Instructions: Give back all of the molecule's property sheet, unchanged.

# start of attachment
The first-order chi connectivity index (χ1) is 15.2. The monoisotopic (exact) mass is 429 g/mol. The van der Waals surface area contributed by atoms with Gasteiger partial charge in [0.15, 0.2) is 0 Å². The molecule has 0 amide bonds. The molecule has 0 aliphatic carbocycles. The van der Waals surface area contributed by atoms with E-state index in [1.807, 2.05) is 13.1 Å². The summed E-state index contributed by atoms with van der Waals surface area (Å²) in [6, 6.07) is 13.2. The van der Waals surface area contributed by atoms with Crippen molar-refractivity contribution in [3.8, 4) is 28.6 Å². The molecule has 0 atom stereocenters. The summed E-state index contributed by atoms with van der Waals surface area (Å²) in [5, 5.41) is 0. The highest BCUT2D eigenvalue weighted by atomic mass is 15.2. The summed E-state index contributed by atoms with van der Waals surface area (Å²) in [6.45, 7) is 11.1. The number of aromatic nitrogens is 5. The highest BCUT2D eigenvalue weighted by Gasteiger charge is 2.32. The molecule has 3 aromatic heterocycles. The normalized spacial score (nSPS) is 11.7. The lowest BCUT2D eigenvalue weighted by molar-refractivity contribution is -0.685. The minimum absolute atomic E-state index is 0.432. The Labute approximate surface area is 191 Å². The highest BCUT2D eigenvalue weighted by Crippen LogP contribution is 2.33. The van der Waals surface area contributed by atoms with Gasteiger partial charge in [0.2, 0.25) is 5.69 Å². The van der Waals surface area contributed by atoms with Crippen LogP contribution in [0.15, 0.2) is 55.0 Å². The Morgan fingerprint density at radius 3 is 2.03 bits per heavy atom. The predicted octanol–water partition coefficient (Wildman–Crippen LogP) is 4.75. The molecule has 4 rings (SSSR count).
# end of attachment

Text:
The first-order chi connectivity index (χ1) is 15.2. The monoisotopic (exact) mass is 429 g/mol. The van der Waals surface area contributed by atoms with Gasteiger partial charge in [0.15, 0.2) is 0 Å². The molecule has 0 amide bonds. The molecule has 0 aliphatic carbocycles. The van der Waals surface area contributed by atoms with E-state index in [1.807, 2.05) is 13.1 Å². The summed E-state index contributed by atoms with van der Waals surface area (Å²) in [6, 6.07) is 13.2. The van der Waals surface area contributed by atoms with Crippen molar-refractivity contribution in [3.8, 4) is 28.6 Å². The molecule has 0 atom stereocenters. The summed E-state index contributed by atoms with van der Waals surface area (Å²) in [5, 5.41) is 0. The highest BCUT2D eigenvalue weighted by atomic mass is 15.2. The summed E-state index contributed by atoms with van der Waals surface area (Å²) in [6.45, 7) is 11.1. The number of aromatic nitrogens is 5. The highest BCUT2D eigenvalue weighted by Gasteiger charge is 2.32. The molecule has 3 aromatic heterocycles. The normalized spacial score (nSPS) is 11.7. The lowest BCUT2D eigenvalue weighted by molar-refractivity contribution is -0.685. The minimum absolute atomic E-state index is 0.432. The Labute approximate surface area is 191 Å². The highest BCUT2D eigenvalue weighted by Crippen LogP contribution is 2.33. The van der Waals surface area contributed by atoms with Gasteiger partial charge in [0.2, 0.25) is 5.69 Å². The van der Waals surface area contributed by atoms with Crippen LogP contribution in [0.15, 0.2) is 55.0 Å². The Morgan fingerprint density at radius 3 is 2.03 bits per heavy atom. The predicted octanol–water partition coefficient (Wildman–Crippen LogP) is 4.75. The molecule has 4 rings (SSSR count).